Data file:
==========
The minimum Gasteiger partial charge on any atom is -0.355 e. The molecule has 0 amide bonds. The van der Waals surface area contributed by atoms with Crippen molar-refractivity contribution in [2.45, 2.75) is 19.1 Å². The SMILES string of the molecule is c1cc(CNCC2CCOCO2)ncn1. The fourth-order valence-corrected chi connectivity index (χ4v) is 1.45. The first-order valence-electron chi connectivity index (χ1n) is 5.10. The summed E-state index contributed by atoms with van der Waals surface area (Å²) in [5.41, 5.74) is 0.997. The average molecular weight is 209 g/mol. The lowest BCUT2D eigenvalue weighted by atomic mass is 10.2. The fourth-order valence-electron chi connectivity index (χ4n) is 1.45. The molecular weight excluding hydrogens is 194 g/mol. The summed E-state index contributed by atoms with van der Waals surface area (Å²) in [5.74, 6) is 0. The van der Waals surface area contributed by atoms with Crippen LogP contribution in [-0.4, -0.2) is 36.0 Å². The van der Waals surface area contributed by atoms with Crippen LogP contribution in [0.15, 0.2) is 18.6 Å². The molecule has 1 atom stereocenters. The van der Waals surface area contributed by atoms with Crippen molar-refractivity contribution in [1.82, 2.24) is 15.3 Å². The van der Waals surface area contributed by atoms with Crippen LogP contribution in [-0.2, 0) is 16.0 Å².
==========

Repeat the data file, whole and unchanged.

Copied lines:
The minimum Gasteiger partial charge on any atom is -0.355 e. The molecule has 0 amide bonds. The van der Waals surface area contributed by atoms with Crippen molar-refractivity contribution in [2.45, 2.75) is 19.1 Å². The SMILES string of the molecule is c1cc(CNCC2CCOCO2)ncn1. The fourth-order valence-corrected chi connectivity index (χ4v) is 1.45. The first-order valence-electron chi connectivity index (χ1n) is 5.10. The summed E-state index contributed by atoms with van der Waals surface area (Å²) in [5.41, 5.74) is 0.997. The average molecular weight is 209 g/mol. The lowest BCUT2D eigenvalue weighted by atomic mass is 10.2. The fourth-order valence-electron chi connectivity index (χ4n) is 1.45. The molecular weight excluding hydrogens is 194 g/mol. The summed E-state index contributed by atoms with van der Waals surface area (Å²) in [5.74, 6) is 0. The van der Waals surface area contributed by atoms with Crippen LogP contribution in [-0.4, -0.2) is 36.0 Å². The van der Waals surface area contributed by atoms with Crippen LogP contribution in [0.15, 0.2) is 18.6 Å². The molecule has 1 atom stereocenters. The van der Waals surface area contributed by atoms with Crippen molar-refractivity contribution in [1.82, 2.24) is 15.3 Å². The van der Waals surface area contributed by atoms with Crippen LogP contribution in [-0.2, 0) is 16.0 Å².